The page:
Samskara: A Rite for a Dead Man

By Lev Myshkin, March 30, 2017

Samskara - Published by NYRB

Samskara – Published by NYRB

A masterpiece of modern world literature has recently been published by New York Review of Books Classics. The tale of a renegade Brahmin whose dissolute life brings consternation and doubt to his community when he suddenly dies.

Udupi Rajagopalacharya Ananthamurthy’s masterpiece was originally published in 1965.  The title is a complex affair with multiple meanings including: funeral rites; refinement; purification and a ceremony. The translation of the book is by the poet and scholar  A.K. Ramanujan who brings to life this struggle between the sacred and profane, the pure and impure and the ascetic and erotic in a decaying Brahmin colony.

The story is centred around the death of  Naranappa, a renegade Brahmin who during his life openly flouted the rules of his caste by drinking, eating meat, mocking God and marrying well beneath him. When he suddenly dies his fellow Brahmins are at a loss as to what to do with the body – should be buried as a Brahmin? The weight of tradition stifles and paralyses the community.

The rules of their caste are strict and demand that only another Brahmin can touch the corpse. The community turn to Praneshacharya considered to be the wisest of the Brahmin, to resolve the situation as nobody else wants to be associated with such a renegade, even as a corpse.  Praneshacharya is perplexed by the issue and finds himself unable to come to a conclusion.  He too is hemmed in by tradition and taboos but to an even greater degree as he is married to an invalid wife who he has always looked after. His  life has been proscribed by the constant assistance his wife demands, a situation that has imposed a life of total asceticism upon him.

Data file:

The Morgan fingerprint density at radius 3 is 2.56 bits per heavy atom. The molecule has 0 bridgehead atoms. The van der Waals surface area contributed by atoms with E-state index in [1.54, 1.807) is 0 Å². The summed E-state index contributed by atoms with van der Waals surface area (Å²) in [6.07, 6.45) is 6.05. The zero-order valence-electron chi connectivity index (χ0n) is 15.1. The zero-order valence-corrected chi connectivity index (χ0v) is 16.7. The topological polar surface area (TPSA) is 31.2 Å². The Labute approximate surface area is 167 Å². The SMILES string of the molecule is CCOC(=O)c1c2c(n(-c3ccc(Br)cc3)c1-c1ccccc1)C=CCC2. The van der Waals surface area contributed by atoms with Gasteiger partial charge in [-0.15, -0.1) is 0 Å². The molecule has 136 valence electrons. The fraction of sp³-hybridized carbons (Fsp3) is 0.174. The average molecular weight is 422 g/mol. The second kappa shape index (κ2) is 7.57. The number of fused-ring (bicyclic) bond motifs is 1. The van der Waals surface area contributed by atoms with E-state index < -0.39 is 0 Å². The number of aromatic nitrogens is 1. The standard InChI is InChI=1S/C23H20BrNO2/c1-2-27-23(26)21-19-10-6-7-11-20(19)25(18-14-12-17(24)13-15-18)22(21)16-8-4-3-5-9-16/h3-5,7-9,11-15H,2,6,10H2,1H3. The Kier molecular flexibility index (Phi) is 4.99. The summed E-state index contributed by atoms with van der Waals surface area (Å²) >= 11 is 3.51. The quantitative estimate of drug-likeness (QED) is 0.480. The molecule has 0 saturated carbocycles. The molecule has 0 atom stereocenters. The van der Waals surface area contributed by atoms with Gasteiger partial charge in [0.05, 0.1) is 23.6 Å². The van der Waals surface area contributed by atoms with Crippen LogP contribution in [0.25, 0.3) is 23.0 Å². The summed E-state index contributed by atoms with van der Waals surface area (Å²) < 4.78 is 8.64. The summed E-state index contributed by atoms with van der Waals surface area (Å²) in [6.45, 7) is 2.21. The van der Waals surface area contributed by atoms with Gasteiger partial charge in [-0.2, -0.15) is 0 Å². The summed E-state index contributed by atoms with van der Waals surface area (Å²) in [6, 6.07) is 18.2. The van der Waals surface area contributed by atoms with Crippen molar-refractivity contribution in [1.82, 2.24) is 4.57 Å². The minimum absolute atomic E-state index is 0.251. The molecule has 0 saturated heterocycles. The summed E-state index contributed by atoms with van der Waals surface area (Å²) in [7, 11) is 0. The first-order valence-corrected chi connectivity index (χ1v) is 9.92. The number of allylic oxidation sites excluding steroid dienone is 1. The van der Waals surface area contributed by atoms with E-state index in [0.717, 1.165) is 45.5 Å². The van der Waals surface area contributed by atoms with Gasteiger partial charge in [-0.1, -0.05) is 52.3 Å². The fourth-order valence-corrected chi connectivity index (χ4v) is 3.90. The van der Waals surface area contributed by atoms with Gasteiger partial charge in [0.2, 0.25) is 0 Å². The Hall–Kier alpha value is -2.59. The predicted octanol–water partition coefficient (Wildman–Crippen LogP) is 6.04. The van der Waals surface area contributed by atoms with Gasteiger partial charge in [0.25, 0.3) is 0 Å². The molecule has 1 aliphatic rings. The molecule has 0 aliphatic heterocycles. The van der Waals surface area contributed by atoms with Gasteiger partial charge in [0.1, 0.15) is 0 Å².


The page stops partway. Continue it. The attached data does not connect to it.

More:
Samskara - A Rite for a Dead Man by U:R: Ananthamurthy - published by NYRB

Samskara – A Rite for a Dead Man by U:R: Ananthamurthy – published by NYRB

Naranappa, the dead man’s mistress adds to the moral dilemma by offering her immensely valuable jewellery to anyone who will perform the funeral rites.  This creates expectancy and temptation  and muddies the waters.  But worst of all the Brahmin community are forbidden from bathing eating and praying until the corpse has been ceremoniously dealt with.  The days are hot and the corpse is decomposing as is the moral and traditional matrix that has sustained the community for generations.

It is an excellent expose of a community and civilisation in decline and at odds with itself, a book rightly compared to Tayyeb Salih’s “Season of Migration to the North” and Chinua Achebe’s “Things Fall Apart”.

 

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